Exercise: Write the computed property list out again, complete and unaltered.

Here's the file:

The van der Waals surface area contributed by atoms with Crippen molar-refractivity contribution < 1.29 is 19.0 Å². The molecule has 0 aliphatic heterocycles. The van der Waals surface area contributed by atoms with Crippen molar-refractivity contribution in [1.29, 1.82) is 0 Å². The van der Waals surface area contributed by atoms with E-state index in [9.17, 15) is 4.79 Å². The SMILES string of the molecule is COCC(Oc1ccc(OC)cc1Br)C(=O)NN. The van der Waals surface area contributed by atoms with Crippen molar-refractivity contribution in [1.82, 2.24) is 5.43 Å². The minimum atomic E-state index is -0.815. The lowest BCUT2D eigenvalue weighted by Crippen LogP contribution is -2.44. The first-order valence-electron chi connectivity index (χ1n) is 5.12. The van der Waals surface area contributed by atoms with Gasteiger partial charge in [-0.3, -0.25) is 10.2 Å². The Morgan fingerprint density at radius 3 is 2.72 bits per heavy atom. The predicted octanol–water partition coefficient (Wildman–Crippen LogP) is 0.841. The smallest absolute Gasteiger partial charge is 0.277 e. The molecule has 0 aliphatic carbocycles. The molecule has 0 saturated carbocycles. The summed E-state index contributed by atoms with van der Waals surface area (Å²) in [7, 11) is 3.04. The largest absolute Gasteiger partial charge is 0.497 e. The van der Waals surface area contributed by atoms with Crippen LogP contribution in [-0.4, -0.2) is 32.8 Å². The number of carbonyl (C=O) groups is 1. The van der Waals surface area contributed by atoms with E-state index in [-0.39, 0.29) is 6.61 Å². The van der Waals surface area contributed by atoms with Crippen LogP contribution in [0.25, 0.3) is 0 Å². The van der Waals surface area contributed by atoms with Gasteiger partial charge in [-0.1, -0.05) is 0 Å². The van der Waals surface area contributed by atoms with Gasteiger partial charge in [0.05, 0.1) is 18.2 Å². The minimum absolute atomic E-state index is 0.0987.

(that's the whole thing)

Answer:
The van der Waals surface area contributed by atoms with Crippen molar-refractivity contribution < 1.29 is 19.0 Å². The molecule has 0 aliphatic heterocycles. The van der Waals surface area contributed by atoms with Crippen molar-refractivity contribution in [1.29, 1.82) is 0 Å². The van der Waals surface area contributed by atoms with E-state index in [9.17, 15) is 4.79 Å². The SMILES string of the molecule is COCC(Oc1ccc(OC)cc1Br)C(=O)NN. The van der Waals surface area contributed by atoms with Crippen molar-refractivity contribution in [1.82, 2.24) is 5.43 Å². The minimum atomic E-state index is -0.815. The lowest BCUT2D eigenvalue weighted by Crippen LogP contribution is -2.44. The first-order valence-electron chi connectivity index (χ1n) is 5.12. The van der Waals surface area contributed by atoms with Gasteiger partial charge in [-0.3, -0.25) is 10.2 Å². The Morgan fingerprint density at radius 3 is 2.72 bits per heavy atom. The predicted octanol–water partition coefficient (Wildman–Crippen LogP) is 0.841. The smallest absolute Gasteiger partial charge is 0.277 e. The molecule has 0 aliphatic carbocycles. The molecule has 0 saturated carbocycles. The summed E-state index contributed by atoms with van der Waals surface area (Å²) in [7, 11) is 3.04. The largest absolute Gasteiger partial charge is 0.497 e. The van der Waals surface area contributed by atoms with Crippen LogP contribution in [-0.4, -0.2) is 32.8 Å². The number of carbonyl (C=O) groups is 1. The van der Waals surface area contributed by atoms with E-state index in [-0.39, 0.29) is 6.61 Å². The van der Waals surface area contributed by atoms with Crippen LogP contribution in [0.25, 0.3) is 0 Å². The van der Waals surface area contributed by atoms with Gasteiger partial charge in [-0.1, -0.05) is 0 Å². The van der Waals surface area contributed by atoms with Gasteiger partial charge in [0.05, 0.1) is 18.2 Å². The minimum absolute atomic E-state index is 0.0987.